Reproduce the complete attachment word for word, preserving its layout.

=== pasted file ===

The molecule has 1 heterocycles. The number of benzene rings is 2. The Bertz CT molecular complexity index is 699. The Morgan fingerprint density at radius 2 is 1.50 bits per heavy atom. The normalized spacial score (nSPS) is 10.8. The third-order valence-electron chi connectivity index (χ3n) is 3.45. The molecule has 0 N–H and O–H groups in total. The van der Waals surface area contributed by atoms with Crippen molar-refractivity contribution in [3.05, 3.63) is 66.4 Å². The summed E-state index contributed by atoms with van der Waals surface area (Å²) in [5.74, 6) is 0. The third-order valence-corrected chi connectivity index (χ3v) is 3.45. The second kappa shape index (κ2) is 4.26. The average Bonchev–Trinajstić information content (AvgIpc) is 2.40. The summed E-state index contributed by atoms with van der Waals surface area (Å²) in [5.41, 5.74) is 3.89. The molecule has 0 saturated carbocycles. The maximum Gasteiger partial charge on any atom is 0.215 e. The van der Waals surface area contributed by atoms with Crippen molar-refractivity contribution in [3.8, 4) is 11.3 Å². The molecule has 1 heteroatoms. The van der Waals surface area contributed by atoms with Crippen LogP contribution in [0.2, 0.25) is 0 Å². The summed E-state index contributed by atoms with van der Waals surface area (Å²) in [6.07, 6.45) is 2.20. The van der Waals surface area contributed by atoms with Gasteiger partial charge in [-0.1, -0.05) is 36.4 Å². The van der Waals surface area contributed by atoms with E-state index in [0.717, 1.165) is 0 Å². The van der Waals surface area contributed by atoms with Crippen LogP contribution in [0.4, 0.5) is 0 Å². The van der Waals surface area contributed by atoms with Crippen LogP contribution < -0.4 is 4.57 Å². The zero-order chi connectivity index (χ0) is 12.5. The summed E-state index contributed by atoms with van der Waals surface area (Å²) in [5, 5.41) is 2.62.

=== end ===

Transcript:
The molecule has 1 heterocycles. The number of benzene rings is 2. The Bertz CT molecular complexity index is 699. The Morgan fingerprint density at radius 2 is 1.50 bits per heavy atom. The normalized spacial score (nSPS) is 10.8. The third-order valence-electron chi connectivity index (χ3n) is 3.45. The molecule has 0 N–H and O–H groups in total. The van der Waals surface area contributed by atoms with Crippen molar-refractivity contribution in [3.05, 3.63) is 66.4 Å². The summed E-state index contributed by atoms with van der Waals surface area (Å²) in [5.74, 6) is 0. The third-order valence-corrected chi connectivity index (χ3v) is 3.45. The second kappa shape index (κ2) is 4.26. The average Bonchev–Trinajstić information content (AvgIpc) is 2.40. The summed E-state index contributed by atoms with van der Waals surface area (Å²) in [5.41, 5.74) is 3.89. The molecule has 0 saturated carbocycles. The maximum Gasteiger partial charge on any atom is 0.215 e. The van der Waals surface area contributed by atoms with Crippen molar-refractivity contribution in [3.8, 4) is 11.3 Å². The molecule has 1 heteroatoms. The van der Waals surface area contributed by atoms with Crippen LogP contribution in [0.2, 0.25) is 0 Å². The summed E-state index contributed by atoms with van der Waals surface area (Å²) in [6.07, 6.45) is 2.20. The van der Waals surface area contributed by atoms with Gasteiger partial charge in [-0.1, -0.05) is 36.4 Å². The van der Waals surface area contributed by atoms with E-state index in [0.717, 1.165) is 0 Å². The van der Waals surface area contributed by atoms with Crippen LogP contribution in [0.4, 0.5) is 0 Å². The van der Waals surface area contributed by atoms with Crippen LogP contribution < -0.4 is 4.57 Å². The zero-order chi connectivity index (χ0) is 12.5. The summed E-state index contributed by atoms with van der Waals surface area (Å²) in [5, 5.41) is 2.62.